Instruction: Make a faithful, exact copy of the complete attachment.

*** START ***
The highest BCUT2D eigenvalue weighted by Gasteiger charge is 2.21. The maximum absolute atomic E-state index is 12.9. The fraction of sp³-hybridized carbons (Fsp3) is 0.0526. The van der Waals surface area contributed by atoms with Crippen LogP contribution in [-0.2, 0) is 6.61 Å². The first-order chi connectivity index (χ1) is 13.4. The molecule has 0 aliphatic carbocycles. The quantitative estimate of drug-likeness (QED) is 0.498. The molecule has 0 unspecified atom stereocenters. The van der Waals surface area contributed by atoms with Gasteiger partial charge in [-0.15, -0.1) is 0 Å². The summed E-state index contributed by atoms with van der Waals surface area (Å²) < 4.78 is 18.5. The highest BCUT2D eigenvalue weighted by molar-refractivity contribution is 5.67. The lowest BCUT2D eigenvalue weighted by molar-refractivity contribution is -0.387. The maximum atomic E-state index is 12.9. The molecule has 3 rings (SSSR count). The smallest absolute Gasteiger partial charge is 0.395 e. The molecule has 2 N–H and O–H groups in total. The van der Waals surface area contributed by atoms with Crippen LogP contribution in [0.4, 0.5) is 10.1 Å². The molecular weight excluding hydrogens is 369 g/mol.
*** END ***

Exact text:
The highest BCUT2D eigenvalue weighted by Gasteiger charge is 2.21. The maximum absolute atomic E-state index is 12.9. The fraction of sp³-hybridized carbons (Fsp3) is 0.0526. The van der Waals surface area contributed by atoms with Crippen LogP contribution in [-0.2, 0) is 6.61 Å². The first-order chi connectivity index (χ1) is 13.4. The molecule has 0 aliphatic carbocycles. The quantitative estimate of drug-likeness (QED) is 0.498. The molecule has 0 unspecified atom stereocenters. The van der Waals surface area contributed by atoms with Gasteiger partial charge in [-0.15, -0.1) is 0 Å². The summed E-state index contributed by atoms with van der Waals surface area (Å²) < 4.78 is 18.5. The highest BCUT2D eigenvalue weighted by molar-refractivity contribution is 5.67. The lowest BCUT2D eigenvalue weighted by molar-refractivity contribution is -0.387. The maximum atomic E-state index is 12.9. The molecule has 3 rings (SSSR count). The smallest absolute Gasteiger partial charge is 0.395 e. The molecule has 2 N–H and O–H groups in total. The van der Waals surface area contributed by atoms with Crippen LogP contribution in [0.4, 0.5) is 10.1 Å². The molecular weight excluding hydrogens is 369 g/mol.